Indonesia is constitutionally a secular state and the first principle of Indonesia's philosophical foundation, Pancasila, is "belief in the one and only God". A number of different religions are practised in the country, and their collective influence on the country's political, economic and cultural life is significant.[25] The Indonesian Constitution guarantees freedom of religion.[26] However, the government recognises only six official religions (Islam, Protestantism, Catholicism, Hinduism, Buddhism and Confucianism).[27][28][29] Although based on data collected by the Indonesian Conference on Religion and Peace (ICRP), there are about 245 non-official religions in Indonesia.[30] Indonesian law requires that every Indonesian citizen hold an identity card that identifies that person with one of these six religions, although citizens may be able to leave that section blank.[31] Indonesia does not recognise agnosticism or atheism, and blasphemy is illegal.[32] In the 2010 Indonesian census, 87.18% of Indonesians identified themselves as Muslim (with Sunnis more than 99%,[33] Shias 0.5%,[34] Ahmadis 0.2%[35]), 6.96% Protestant, 2.91% Catholic, 1.69% Hindu, 0.72% Buddhist, 0.05% Confucianism, 0.13% other, and 0.38% unstated or not asked.[36]

Indonesia's political leadership has played an important role in the relations between groups, both positively and negatively, promoting mutual respect by affirming Pancasila but also promoting a Transmigration Program, which has caused a number of conflicts in the eastern region of the country.[37]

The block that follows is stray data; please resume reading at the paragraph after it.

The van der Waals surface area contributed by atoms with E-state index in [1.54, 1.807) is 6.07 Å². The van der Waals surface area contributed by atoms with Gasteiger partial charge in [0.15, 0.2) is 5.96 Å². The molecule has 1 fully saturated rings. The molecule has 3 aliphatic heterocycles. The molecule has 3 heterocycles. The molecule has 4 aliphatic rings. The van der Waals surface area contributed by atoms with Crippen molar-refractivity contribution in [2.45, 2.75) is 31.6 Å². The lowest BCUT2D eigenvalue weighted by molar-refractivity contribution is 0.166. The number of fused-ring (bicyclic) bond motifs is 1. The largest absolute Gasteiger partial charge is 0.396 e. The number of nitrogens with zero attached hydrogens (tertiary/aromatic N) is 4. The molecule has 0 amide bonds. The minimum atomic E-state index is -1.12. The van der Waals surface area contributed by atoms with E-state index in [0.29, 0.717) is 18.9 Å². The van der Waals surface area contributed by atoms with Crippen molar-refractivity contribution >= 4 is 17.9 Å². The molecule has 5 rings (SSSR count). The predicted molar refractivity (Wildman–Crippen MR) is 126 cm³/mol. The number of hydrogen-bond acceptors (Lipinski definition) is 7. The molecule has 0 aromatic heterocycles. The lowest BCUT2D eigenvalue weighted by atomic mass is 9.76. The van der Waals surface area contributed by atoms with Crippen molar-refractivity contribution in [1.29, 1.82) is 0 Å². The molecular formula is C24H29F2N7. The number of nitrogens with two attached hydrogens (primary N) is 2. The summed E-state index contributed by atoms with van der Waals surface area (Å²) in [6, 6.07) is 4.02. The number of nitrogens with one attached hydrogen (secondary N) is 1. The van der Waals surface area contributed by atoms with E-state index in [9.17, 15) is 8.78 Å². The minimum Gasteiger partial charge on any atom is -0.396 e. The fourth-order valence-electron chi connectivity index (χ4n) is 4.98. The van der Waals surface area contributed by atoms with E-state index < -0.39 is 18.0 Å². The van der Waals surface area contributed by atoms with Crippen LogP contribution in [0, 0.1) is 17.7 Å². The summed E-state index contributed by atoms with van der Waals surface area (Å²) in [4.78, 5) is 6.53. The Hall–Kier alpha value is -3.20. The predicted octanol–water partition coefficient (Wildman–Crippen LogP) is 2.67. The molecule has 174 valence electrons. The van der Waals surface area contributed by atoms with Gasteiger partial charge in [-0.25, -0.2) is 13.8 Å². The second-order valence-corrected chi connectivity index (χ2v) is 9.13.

Main article: Indonesian literature

Indonesian Literature can refer to literature produced in the Indonesian archipelago. It is also used to refer more broadly to literature produced in areas with common language roots based on the Malay language (of which Indonesian is one scion). This would extend the reach to the Maritime Southeast Asia, including Indonesia, but also other nations with a common language such as Malaysia and Brunei, as well as population within other nations such as the Malay people living in Singapore.

There are also works written in and about Indonesia in unrelated languages. There are several languages and several distinct but related literary traditions within the geographical boundaries of the modern nation of Indonesia. For example, the island of Java has its own Javanese pre-national cultural and literary history. There are also Sundanese, Balinese, and Batak or Madurese traditions. Indonesia also has a colonial history of Dutch, British and Japanese occupation, as well as a history of Islamic influence that brought its own texts, linguistic and literary influences. There is also an oral literature tradition in the area.

The phrase Indonesian literature is used in this article to refer to Indonesian as written in the nation of Indonesia, but also covers literature written in an earlier form of the Indonesian language i.e. Malay language written in the Dutch East Indies.


Tongkonan, Toraja traditional house.